Publication date: July 2017
Source:Accident Analysis & Prevention, Volume 104
Author(s): Maryam Merrikhpour, Birsen Donmez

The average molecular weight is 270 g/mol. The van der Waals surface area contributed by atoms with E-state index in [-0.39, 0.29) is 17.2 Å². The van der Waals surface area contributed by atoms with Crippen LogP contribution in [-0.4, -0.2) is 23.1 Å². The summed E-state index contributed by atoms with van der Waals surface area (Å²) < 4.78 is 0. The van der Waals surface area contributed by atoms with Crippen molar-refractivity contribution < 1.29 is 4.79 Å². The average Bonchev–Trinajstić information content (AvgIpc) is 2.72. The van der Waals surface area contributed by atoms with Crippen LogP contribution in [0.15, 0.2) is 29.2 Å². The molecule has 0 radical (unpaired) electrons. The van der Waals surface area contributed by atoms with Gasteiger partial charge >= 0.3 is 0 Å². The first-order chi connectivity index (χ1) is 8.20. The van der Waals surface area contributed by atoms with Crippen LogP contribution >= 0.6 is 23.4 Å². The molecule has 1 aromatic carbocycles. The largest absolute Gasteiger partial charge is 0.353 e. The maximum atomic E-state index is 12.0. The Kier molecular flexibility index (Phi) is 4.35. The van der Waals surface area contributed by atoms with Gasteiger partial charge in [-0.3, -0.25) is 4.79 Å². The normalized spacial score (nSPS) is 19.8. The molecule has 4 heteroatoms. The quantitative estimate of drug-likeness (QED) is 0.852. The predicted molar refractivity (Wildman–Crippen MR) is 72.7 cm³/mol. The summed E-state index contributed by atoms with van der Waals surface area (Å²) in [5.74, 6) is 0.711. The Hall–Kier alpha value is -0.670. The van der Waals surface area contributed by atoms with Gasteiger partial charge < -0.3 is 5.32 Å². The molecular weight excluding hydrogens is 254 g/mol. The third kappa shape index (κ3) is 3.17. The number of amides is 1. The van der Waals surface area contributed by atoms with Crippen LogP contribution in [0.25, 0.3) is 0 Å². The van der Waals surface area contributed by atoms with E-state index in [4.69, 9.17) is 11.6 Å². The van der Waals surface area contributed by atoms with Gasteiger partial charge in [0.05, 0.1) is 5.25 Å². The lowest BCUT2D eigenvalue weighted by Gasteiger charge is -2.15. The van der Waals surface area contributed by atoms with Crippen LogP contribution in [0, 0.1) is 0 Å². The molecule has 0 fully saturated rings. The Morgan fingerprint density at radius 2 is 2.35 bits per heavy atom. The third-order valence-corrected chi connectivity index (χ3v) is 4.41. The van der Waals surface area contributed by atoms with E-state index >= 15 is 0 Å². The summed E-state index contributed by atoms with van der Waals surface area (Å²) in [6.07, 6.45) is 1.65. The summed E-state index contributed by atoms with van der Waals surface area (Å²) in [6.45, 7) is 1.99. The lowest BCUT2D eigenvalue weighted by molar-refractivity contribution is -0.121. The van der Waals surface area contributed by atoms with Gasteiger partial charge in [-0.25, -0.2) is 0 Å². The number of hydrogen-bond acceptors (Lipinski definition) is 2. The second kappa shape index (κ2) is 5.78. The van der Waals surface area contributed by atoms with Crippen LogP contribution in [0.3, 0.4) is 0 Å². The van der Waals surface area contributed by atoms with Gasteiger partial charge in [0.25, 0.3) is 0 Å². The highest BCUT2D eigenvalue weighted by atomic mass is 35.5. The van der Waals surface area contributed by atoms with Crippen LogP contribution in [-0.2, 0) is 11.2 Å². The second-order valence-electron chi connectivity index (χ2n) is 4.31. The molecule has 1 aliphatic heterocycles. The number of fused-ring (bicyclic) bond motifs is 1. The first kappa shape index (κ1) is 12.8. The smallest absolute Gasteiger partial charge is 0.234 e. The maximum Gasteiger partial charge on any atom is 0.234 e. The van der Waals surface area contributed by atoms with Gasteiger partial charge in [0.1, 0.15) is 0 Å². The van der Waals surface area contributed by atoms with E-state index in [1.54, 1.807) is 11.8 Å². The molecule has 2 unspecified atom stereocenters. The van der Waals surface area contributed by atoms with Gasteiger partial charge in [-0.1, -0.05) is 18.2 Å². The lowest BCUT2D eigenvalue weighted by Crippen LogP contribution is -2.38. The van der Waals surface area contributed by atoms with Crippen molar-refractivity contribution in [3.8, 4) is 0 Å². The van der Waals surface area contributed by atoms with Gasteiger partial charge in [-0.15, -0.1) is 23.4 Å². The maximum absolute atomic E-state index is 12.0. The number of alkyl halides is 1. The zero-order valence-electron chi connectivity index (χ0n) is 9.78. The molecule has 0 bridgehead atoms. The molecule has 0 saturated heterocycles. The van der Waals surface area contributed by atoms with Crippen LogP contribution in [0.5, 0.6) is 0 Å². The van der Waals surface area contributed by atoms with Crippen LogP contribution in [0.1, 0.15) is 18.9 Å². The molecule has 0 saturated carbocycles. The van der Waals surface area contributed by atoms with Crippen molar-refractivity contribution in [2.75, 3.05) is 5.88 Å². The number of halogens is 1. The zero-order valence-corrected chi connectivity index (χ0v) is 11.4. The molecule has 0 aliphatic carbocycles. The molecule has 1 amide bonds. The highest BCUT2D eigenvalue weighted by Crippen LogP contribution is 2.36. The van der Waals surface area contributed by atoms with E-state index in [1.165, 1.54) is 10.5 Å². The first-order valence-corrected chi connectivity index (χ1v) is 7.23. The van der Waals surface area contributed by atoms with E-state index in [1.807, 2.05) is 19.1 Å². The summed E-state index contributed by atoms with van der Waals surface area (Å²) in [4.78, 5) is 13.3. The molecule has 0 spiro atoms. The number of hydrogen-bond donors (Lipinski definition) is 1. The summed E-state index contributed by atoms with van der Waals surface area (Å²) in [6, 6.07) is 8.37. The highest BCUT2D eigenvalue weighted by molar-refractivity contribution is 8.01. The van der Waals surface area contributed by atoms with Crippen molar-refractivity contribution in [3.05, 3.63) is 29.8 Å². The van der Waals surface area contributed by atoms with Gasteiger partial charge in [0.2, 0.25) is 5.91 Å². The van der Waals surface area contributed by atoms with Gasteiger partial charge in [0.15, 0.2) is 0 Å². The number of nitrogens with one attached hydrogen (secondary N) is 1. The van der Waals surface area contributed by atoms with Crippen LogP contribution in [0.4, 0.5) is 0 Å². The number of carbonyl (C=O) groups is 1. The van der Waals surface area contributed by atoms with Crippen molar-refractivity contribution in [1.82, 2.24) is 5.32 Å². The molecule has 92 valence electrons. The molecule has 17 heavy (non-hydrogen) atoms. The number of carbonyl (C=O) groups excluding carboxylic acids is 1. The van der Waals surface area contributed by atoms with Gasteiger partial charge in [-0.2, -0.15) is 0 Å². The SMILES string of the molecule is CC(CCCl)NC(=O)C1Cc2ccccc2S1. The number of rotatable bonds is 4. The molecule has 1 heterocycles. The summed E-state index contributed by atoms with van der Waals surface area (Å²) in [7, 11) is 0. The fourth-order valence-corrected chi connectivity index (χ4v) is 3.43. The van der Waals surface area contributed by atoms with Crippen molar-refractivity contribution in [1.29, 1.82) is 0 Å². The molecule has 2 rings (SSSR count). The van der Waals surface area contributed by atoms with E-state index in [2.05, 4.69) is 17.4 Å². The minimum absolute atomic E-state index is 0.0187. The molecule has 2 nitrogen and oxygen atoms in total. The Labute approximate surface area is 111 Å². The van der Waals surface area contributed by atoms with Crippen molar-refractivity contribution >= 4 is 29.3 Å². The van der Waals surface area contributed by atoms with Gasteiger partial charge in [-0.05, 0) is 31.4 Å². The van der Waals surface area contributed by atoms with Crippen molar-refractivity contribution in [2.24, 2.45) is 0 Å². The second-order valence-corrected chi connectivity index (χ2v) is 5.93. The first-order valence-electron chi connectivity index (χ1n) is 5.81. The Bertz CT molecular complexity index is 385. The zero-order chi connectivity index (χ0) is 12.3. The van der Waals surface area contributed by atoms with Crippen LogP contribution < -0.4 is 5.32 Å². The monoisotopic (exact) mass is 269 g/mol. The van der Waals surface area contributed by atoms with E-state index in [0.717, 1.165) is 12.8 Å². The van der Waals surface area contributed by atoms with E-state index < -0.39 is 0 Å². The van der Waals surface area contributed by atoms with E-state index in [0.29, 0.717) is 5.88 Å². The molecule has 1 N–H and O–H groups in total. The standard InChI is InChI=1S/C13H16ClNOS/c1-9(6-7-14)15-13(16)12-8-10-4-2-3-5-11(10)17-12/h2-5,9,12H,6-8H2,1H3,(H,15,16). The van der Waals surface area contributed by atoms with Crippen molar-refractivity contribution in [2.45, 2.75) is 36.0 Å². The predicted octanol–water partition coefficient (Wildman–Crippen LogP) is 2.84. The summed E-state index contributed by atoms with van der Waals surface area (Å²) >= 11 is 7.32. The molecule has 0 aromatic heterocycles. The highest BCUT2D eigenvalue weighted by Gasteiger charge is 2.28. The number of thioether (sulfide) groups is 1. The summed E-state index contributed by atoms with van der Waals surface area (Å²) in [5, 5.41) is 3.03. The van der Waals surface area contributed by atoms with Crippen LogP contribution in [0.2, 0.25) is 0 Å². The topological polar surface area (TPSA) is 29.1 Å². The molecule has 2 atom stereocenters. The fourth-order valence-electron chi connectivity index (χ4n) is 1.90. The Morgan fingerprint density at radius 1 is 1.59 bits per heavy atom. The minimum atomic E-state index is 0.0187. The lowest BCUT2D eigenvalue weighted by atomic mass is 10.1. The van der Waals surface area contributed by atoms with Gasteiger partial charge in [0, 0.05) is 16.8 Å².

ObjectiveThe purpose of this research is to investigate teens’ perceived social norms and whether providing normative information can reduce distracted driving behaviors among them.BackgroundParents are among the most important social referents for teens; they have significant influences on teens’ driving behaviors, including distracted driving which significantly contributes to teens’ crash risks. Social norms interventions have been successfully applied in various domains including driving; however, this approach is yet to be explored for mitigating driver distraction among teens.MethodForty teens completed a driving simulator experiment while performing a self-paced visual-manual secondary task in four between-subject conditions: a) social norms feedback that provided a report at the end of each drive on teens’ distracted driving behavior, comparing their distraction engagement to their parent’s, b) post-drive feedback that provided just the report on teens’ distracted driving behavior without information on their parents, c) real-time feedback in the form of auditory warnings based on eyes of road-time, and d) no feedback as control. Questionnaires were administered to collect data on these teens’ and their parents’ self-reported engagement in driver distractions and the associated social norms.ResultsSocial norms and real-time feedback conditions resulted in significantly smaller average off-road glance duration, rate of long (>2s) off-road glances, and standard deviation of lane position compared to no feedback. Further, social norms feedback decreased brake response time and percentage of time not looking at the road compared to no feedback. No major effect was observed for post-drive feedback. Questionnaire results suggest that teens appeared to overestimate parental norms, but no effect of feedback was found on their perceptions.ConclusionFeedback systems that leverage social norms can help mitigate driver distraction among teens. Overall, both social norms and real-time feedback induced positive driving behaviors, with social norms feedback outperforming real-time feedback.
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